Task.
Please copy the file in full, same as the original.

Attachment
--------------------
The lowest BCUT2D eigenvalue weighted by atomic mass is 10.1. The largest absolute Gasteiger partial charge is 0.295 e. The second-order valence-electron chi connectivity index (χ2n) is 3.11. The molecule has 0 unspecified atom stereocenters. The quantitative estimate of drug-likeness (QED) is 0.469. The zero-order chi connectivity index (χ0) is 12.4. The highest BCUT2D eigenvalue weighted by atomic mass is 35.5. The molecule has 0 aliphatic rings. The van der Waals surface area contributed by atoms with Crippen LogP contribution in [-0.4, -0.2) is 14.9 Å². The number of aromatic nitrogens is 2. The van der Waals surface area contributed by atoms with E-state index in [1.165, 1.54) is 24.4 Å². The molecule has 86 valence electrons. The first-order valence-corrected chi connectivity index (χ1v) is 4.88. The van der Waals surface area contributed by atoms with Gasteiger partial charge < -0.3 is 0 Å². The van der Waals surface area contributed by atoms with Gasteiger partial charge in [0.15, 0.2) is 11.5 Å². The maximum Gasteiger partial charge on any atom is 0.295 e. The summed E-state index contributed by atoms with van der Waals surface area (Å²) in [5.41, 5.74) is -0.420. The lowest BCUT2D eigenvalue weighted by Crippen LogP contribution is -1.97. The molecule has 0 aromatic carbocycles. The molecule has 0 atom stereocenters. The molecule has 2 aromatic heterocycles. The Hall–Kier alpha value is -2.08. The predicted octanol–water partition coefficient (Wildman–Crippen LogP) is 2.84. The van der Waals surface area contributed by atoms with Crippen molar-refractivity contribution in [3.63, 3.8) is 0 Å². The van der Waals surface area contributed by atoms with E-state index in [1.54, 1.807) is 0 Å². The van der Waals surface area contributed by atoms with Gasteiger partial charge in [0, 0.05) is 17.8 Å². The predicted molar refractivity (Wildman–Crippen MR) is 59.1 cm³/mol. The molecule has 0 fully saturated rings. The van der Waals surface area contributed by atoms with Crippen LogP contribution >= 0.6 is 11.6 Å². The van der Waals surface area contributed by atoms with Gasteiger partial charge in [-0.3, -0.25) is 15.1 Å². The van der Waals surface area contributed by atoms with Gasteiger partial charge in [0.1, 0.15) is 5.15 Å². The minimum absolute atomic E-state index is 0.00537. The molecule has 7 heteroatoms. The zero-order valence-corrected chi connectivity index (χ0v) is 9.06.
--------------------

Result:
The lowest BCUT2D eigenvalue weighted by atomic mass is 10.1. The largest absolute Gasteiger partial charge is 0.295 e. The second-order valence-electron chi connectivity index (χ2n) is 3.11. The molecule has 0 unspecified atom stereocenters. The quantitative estimate of drug-likeness (QED) is 0.469. The zero-order chi connectivity index (χ0) is 12.4. The highest BCUT2D eigenvalue weighted by atomic mass is 35.5. The molecule has 0 aliphatic rings. The van der Waals surface area contributed by atoms with Crippen LogP contribution in [-0.4, -0.2) is 14.9 Å². The number of aromatic nitrogens is 2. The van der Waals surface area contributed by atoms with E-state index in [1.165, 1.54) is 24.4 Å². The molecule has 86 valence electrons. The first-order valence-corrected chi connectivity index (χ1v) is 4.88. The van der Waals surface area contributed by atoms with Gasteiger partial charge < -0.3 is 0 Å². The van der Waals surface area contributed by atoms with Gasteiger partial charge in [0.15, 0.2) is 11.5 Å². The maximum Gasteiger partial charge on any atom is 0.295 e. The summed E-state index contributed by atoms with van der Waals surface area (Å²) in [5.41, 5.74) is -0.420. The lowest BCUT2D eigenvalue weighted by Crippen LogP contribution is -1.97. The molecule has 0 aromatic carbocycles. The molecule has 0 atom stereocenters. The molecule has 2 aromatic heterocycles. The Hall–Kier alpha value is -2.08. The predicted octanol–water partition coefficient (Wildman–Crippen LogP) is 2.84. The van der Waals surface area contributed by atoms with Crippen molar-refractivity contribution in [3.63, 3.8) is 0 Å². The van der Waals surface area contributed by atoms with E-state index in [1.54, 1.807) is 0 Å². The van der Waals surface area contributed by atoms with Gasteiger partial charge in [0, 0.05) is 17.8 Å². The predicted molar refractivity (Wildman–Crippen MR) is 59.1 cm³/mol. The molecule has 0 fully saturated rings. The van der Waals surface area contributed by atoms with Crippen LogP contribution >= 0.6 is 11.6 Å². The van der Waals surface area contributed by atoms with Gasteiger partial charge in [-0.3, -0.25) is 15.1 Å². The van der Waals surface area contributed by atoms with Gasteiger partial charge in [0.1, 0.15) is 5.15 Å². The minimum absolute atomic E-state index is 0.00537. The molecule has 7 heteroatoms. The zero-order valence-corrected chi connectivity index (χ0v) is 9.06.